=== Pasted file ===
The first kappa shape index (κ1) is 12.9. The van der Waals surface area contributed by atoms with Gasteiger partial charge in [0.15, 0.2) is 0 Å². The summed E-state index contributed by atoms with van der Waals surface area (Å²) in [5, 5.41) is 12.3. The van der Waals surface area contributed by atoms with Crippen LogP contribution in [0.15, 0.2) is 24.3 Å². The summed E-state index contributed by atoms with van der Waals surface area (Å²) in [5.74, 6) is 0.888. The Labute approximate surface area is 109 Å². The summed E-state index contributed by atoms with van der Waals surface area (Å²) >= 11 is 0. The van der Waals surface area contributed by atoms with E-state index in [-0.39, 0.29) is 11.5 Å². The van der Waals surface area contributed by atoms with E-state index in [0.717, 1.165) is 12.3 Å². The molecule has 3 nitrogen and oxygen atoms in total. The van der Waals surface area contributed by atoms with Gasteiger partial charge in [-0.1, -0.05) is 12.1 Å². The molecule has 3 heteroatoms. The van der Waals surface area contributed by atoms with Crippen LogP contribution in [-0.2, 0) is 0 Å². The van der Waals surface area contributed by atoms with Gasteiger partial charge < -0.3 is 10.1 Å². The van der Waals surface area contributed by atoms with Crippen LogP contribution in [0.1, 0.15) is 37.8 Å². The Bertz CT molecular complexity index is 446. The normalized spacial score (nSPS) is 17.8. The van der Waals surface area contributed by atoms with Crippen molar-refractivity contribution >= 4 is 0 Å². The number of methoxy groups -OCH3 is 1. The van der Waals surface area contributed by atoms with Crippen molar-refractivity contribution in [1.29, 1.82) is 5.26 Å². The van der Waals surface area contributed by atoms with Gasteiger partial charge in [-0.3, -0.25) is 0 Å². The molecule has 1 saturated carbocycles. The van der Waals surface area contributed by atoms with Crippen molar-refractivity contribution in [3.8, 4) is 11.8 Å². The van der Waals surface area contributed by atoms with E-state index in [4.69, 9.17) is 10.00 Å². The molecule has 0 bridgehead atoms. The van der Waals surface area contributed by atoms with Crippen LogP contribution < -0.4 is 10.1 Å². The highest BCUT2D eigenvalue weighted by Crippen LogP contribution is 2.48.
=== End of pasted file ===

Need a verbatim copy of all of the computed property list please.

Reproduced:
The first kappa shape index (κ1) is 12.9. The van der Waals surface area contributed by atoms with Gasteiger partial charge in [0.15, 0.2) is 0 Å². The summed E-state index contributed by atoms with van der Waals surface area (Å²) in [5, 5.41) is 12.3. The van der Waals surface area contributed by atoms with Crippen LogP contribution in [0.15, 0.2) is 24.3 Å². The summed E-state index contributed by atoms with van der Waals surface area (Å²) in [5.74, 6) is 0.888. The Labute approximate surface area is 109 Å². The summed E-state index contributed by atoms with van der Waals surface area (Å²) >= 11 is 0. The van der Waals surface area contributed by atoms with E-state index in [-0.39, 0.29) is 11.5 Å². The van der Waals surface area contributed by atoms with E-state index in [0.717, 1.165) is 12.3 Å². The molecule has 3 nitrogen and oxygen atoms in total. The van der Waals surface area contributed by atoms with Gasteiger partial charge in [-0.1, -0.05) is 12.1 Å². The molecule has 3 heteroatoms. The van der Waals surface area contributed by atoms with Crippen LogP contribution in [-0.2, 0) is 0 Å². The van der Waals surface area contributed by atoms with Gasteiger partial charge < -0.3 is 10.1 Å². The van der Waals surface area contributed by atoms with Crippen LogP contribution in [0.1, 0.15) is 37.8 Å². The Bertz CT molecular complexity index is 446. The normalized spacial score (nSPS) is 17.8. The van der Waals surface area contributed by atoms with Crippen molar-refractivity contribution >= 4 is 0 Å². The number of methoxy groups -OCH3 is 1. The van der Waals surface area contributed by atoms with Crippen molar-refractivity contribution in [1.29, 1.82) is 5.26 Å². The van der Waals surface area contributed by atoms with Gasteiger partial charge in [-0.3, -0.25) is 0 Å². The molecule has 1 saturated carbocycles. The van der Waals surface area contributed by atoms with Crippen molar-refractivity contribution in [3.8, 4) is 11.8 Å². The van der Waals surface area contributed by atoms with E-state index in [4.69, 9.17) is 10.00 Å². The molecule has 0 bridgehead atoms. The van der Waals surface area contributed by atoms with Crippen LogP contribution < -0.4 is 10.1 Å². The highest BCUT2D eigenvalue weighted by Crippen LogP contribution is 2.48.